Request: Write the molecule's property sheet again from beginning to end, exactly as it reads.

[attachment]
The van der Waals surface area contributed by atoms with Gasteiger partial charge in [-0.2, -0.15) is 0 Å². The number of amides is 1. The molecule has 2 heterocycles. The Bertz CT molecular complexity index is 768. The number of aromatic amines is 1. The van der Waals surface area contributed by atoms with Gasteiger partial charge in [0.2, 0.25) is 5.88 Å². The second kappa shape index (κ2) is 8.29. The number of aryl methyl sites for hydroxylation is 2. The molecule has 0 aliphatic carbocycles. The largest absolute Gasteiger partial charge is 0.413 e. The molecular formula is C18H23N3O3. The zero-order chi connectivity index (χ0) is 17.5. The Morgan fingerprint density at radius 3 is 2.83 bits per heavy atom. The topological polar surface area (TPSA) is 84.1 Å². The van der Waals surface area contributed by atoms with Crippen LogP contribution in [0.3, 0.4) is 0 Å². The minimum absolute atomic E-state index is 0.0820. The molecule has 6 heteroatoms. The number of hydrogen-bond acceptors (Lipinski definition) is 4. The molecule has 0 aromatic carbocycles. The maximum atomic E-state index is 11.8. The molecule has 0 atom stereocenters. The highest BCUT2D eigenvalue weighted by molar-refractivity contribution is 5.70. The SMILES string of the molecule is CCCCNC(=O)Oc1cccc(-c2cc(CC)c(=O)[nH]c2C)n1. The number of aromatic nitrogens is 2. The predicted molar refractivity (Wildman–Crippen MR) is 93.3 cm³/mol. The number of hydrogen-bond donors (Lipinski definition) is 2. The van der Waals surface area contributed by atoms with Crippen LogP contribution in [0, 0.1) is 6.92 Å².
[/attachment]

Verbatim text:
The van der Waals surface area contributed by atoms with Gasteiger partial charge in [-0.2, -0.15) is 0 Å². The number of amides is 1. The molecule has 2 heterocycles. The Bertz CT molecular complexity index is 768. The number of aromatic amines is 1. The van der Waals surface area contributed by atoms with Gasteiger partial charge in [0.2, 0.25) is 5.88 Å². The second kappa shape index (κ2) is 8.29. The number of aryl methyl sites for hydroxylation is 2. The molecule has 0 aliphatic carbocycles. The largest absolute Gasteiger partial charge is 0.413 e. The molecular formula is C18H23N3O3. The zero-order chi connectivity index (χ0) is 17.5. The Morgan fingerprint density at radius 3 is 2.83 bits per heavy atom. The topological polar surface area (TPSA) is 84.1 Å². The van der Waals surface area contributed by atoms with Crippen LogP contribution in [0.3, 0.4) is 0 Å². The minimum absolute atomic E-state index is 0.0820. The molecule has 6 heteroatoms. The number of hydrogen-bond acceptors (Lipinski definition) is 4. The molecule has 0 aromatic carbocycles. The maximum atomic E-state index is 11.8. The molecule has 0 atom stereocenters. The highest BCUT2D eigenvalue weighted by molar-refractivity contribution is 5.70. The SMILES string of the molecule is CCCCNC(=O)Oc1cccc(-c2cc(CC)c(=O)[nH]c2C)n1. The number of aromatic nitrogens is 2. The predicted molar refractivity (Wildman–Crippen MR) is 93.3 cm³/mol. The number of hydrogen-bond donors (Lipinski definition) is 2. The van der Waals surface area contributed by atoms with Crippen LogP contribution in [0, 0.1) is 6.92 Å².